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Inverter Generator won't produce power

Discussion in 'Troubleshooting and Repair' started by kingfishbc, Jul 14, 2014.

  1. kingfishbc

    kingfishbc

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    Jul 14, 2014
    I'm both a newbie here and pathetically under-educated in electronics and electricity. But I think I am teachable, and I am asking for help in trouble shooting an inverter generator that won't produce power. I hope I am at least remotely in the right place...

    The I/G is a Honeywell HW200i that was given to me by a friend in return for a favor I performed. He bought the genset on Amazon about 5 years ago and never used it; never started it, never even fueled it. I took it home, fueled it up, checked the oil, followed the instructions and started it. It ran slowly, obviously way below the 5000 RPM on the face plate, whether in or out of "efficiency" mode, and the power light never lit so I believe it was not producing power. Anyway, I thought maybe an inverter generator needs to have a complete ground system to operate correctly, so I shut it down, and drove and connected a ground rod.

    Then I couldn't get it to re-start, no matter what I did. So I figured out how to remove all the plastic cladding, and removed, dis-assembled and cleaned the carb. After I re-assembled and re-installed the carb, it started and ran, this time in what sounded to me like the appropriate RPM range, and it backed down in the efficiency mode and came back up to higher RPM upon turning the efficiency mode off. But it didn't produce power. The green light on the control board indicating power production didn't light and an electric drill motor plugged into either AC outlet didn't run.

    So I googled the Honeywell HW2000i and found it has its share of problems, in initial starting, re-starting, producing power, made in China, poor or non-existent dealer/rep;air network, etc. I read that sometimes a new I/G arrives with a broken AC breaker, so I procured a new one and put it in with no joy. I read that sometimes small generators (not sure if that includes inverter generators or not) lose magnetism when not started over a period of time,and need to be re-flashed by hand spinning an electric drill motor plugged into one of the receptacles while the unit is running. Tried that, no joy. I understand there is a more complex method of re-flashing involving hooking up 3 light bulbs in series with a male plug in each end of the wires, starting the ailing genset, plugging in one of the male plugs to a receptacle thereon and plugging the other end into an active AC source like another generator. I have a diagram to build one of these and understand how to do it and how to use it, but I still don't know if the magnet flashing deal is only for a standard generator, or for an inverter generator, too. I don't want to inadvertently ruin something that is not already ruined.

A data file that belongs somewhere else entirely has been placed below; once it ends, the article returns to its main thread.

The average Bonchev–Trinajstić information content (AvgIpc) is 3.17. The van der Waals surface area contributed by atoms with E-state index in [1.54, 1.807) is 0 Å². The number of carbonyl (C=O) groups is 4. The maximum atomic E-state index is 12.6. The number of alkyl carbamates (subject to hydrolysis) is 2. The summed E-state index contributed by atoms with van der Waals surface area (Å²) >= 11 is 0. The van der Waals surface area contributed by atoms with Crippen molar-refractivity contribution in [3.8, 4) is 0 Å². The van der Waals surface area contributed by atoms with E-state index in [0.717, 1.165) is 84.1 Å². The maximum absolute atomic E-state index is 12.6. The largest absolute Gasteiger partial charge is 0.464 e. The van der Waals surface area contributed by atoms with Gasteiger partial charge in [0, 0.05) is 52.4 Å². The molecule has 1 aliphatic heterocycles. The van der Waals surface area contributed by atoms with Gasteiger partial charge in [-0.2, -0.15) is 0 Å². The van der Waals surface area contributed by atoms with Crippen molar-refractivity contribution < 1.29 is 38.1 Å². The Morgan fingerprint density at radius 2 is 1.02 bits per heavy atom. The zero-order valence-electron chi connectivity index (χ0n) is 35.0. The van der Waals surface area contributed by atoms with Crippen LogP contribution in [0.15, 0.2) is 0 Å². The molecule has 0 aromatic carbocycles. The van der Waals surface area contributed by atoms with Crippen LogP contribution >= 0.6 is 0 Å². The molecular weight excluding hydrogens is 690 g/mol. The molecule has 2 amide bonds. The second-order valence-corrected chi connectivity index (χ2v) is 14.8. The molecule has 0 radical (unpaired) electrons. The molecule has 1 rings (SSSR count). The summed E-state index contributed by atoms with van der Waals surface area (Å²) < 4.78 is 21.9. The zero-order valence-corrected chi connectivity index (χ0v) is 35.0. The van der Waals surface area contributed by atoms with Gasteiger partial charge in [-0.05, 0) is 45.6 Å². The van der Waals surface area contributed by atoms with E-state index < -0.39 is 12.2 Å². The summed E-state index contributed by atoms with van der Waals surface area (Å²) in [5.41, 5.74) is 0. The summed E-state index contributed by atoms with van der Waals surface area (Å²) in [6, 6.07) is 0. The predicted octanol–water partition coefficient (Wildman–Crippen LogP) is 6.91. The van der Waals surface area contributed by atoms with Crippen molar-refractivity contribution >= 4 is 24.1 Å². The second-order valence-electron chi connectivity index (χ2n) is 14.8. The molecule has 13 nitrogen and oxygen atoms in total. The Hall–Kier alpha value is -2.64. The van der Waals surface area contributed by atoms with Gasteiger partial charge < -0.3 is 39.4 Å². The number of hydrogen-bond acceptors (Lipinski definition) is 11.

The dam thing starts and runs just as sweetly as you could ever hope for, and I don't want to give up yet. Can anyone here weigh in on the flashing issue, and/or what else I can test and/or replace to make this a functioning inverter generator?

    Thanks in advance,
    John
     
  2. Gryd3

    Gryd3

    4,098
    875
    Jun 25, 2014
    http://www.yamahaef2000is.com/conventional_generator_vs_inverter_generator.html

    Here is the difference between an older tech Generator and your model...
    Old generators were simple, and the windings connected directly to the output. This generator's windings are connected to a rectifier which is fed into the inverter, which in turn generates the 110V output desired.
    The advantage with this new tech is that the engine speed will not alter the phase of the generated power, the disadvantage is that now there is added complexity.

    By plugging in the drill and manually turning it, you are forcing a voltage into the output of the inverter. This could very well damage the inverter (further). Do NOT try the 3 lightbulb method.
    I am unsure on your mechanical/electrical skills, but you should start from the ground up... If you have voltage on the windings that feed to the inverter, then you know the inverter is at fault. (Or something else between the windings and the output)
    Otherwise, we will need to take a crack at the inverter and find out why it is not taking the messy electricity from the motor and converting it to a nice clean usable 100V AC supply.